The period around 2000 was an interesting one for PC games. The market was becoming more mainstream and accessible, yet there was still a clear distinction between games for the computer and the consoles. This was fertile ground for experimentation, which didn't always work out. Stratosphere was one such experiment. Not a city builder, not an RTS, certainly not an arcade flight sim, but with aspects of all of them, Stratosphere was just a little too irregular to market effectively.

Source: Kotaku Australia.

Stratosphere takes place in a science fiction universe defined by a class of minerals known as "floatstone" which are inexplicably lighter than air and hover a few miles above the planet's surface when set free from the earth. The kingdoms of this planet make use of floatstone to construct a new type of superweapon: Flying fortresses that wed the defenses and armaments of a fixed installation with the mobility of an airship. The player takes charge of one of those flying fortresses, tasked with hunting down and destroying the fortresses of national rivals.

Each fortress is assigned a rating which determines the amount of floatstone available for its construction. This can be used to upgrade the palace, which determines the maximum size of the fortress, and upgrade the tech level, which unlocks new buildings. Whatever is left is used to build weapons, thrusters, defenses, and support structures, plus the power plants needed to keep it all running.

There's a lot of flexibility in how one designs a fortress. Weapons range from conventional ballistic weapons to sci-fi staples like lasers to a massive floatstone-shredding drill called an augur. The low-tech aficionado can even just line the front of his fortress with metal spikes and smash directly into an opponent. Propulsion is also an issue. Most fortresses will move with about as much grace as you'd expect from a giant rock covered in artillery and jet boosters, but one can also create a design that turns on a dime, hits top speed in seconds and stops just as fast. Of course, one has to give up some armor and armaments to free up resources for this!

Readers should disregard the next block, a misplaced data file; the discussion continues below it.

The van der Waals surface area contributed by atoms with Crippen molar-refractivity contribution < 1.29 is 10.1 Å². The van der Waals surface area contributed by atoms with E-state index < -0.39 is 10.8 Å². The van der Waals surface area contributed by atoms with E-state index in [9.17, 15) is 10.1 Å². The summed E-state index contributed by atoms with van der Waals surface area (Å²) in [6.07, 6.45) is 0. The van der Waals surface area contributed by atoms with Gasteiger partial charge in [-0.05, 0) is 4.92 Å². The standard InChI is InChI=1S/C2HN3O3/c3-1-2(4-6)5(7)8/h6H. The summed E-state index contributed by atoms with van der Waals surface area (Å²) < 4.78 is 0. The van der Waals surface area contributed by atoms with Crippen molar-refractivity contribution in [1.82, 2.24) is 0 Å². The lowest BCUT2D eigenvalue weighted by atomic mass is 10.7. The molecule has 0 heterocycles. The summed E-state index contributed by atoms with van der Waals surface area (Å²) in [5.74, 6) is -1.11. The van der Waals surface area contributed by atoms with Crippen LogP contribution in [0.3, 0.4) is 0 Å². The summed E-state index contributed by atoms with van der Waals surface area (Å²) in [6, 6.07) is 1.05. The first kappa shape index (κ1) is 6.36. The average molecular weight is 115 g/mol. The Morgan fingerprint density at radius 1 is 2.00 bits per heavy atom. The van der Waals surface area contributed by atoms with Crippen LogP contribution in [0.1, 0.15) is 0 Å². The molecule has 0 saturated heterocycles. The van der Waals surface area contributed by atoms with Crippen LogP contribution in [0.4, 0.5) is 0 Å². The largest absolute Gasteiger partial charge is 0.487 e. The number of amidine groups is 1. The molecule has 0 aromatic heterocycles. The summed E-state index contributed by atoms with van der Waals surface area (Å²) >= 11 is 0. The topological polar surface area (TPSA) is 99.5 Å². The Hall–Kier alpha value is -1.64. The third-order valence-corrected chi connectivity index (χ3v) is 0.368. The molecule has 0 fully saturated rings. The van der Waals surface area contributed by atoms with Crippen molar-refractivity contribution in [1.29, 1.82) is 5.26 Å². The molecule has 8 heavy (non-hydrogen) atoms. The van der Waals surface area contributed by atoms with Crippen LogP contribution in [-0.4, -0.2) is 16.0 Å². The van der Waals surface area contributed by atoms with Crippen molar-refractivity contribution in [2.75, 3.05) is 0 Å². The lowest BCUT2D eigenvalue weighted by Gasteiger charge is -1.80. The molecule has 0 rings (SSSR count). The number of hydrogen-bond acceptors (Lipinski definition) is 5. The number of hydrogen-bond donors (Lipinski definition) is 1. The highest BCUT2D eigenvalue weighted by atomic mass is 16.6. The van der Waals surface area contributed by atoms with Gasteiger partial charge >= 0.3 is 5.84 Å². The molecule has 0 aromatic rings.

Source: RPGCodex.net

The actual gameplay is pretty simple - approach another fortress, point the mouse at what you want to destroy and hold down the mouse until it blows up. However, there are also real-time strategy elements. In a protracted battle, a player may need to repair structures or reassign power if a generator is damaged. One needs to keep track of floatstone resources to keep up maintenance - without that, even a big fortress can quickly crumble under a concerted assault.

Stratosphere's Achilles heel is definitely its single-player campaign. The player begins with a bottom-rated fortress and has to slowly build it up and research new buildings using resources collected in each level. I think the idea was to give the player an RPG-like feeling of continuity, but the need to spend hard-earned resources to repair damage in each level (damage the player is sure to incur due to the savage difficulty of the introductory levels) means that multiplayer was always the way to go for most people.

Ultimately, I think Stratosphere suffered due to having gameplay that was just unorthodox enough that it couldn't be slotted into a genre. This must have made marketing very hard, which might explain the silly ads featuring edgy 90s people screaming about their fortress designs. Ironically, these ads made no sense unless one was at least somewhat familiar with the game (from a review, say) and I can't imagine they inspired much curiosity. That's a shame, though - punitive single player mode aside, Stratosphere has some very interesting mechanics that should have been more thoroughly explored.

Antony Terence

Rise of the Argonauts (2008)

source: Amazon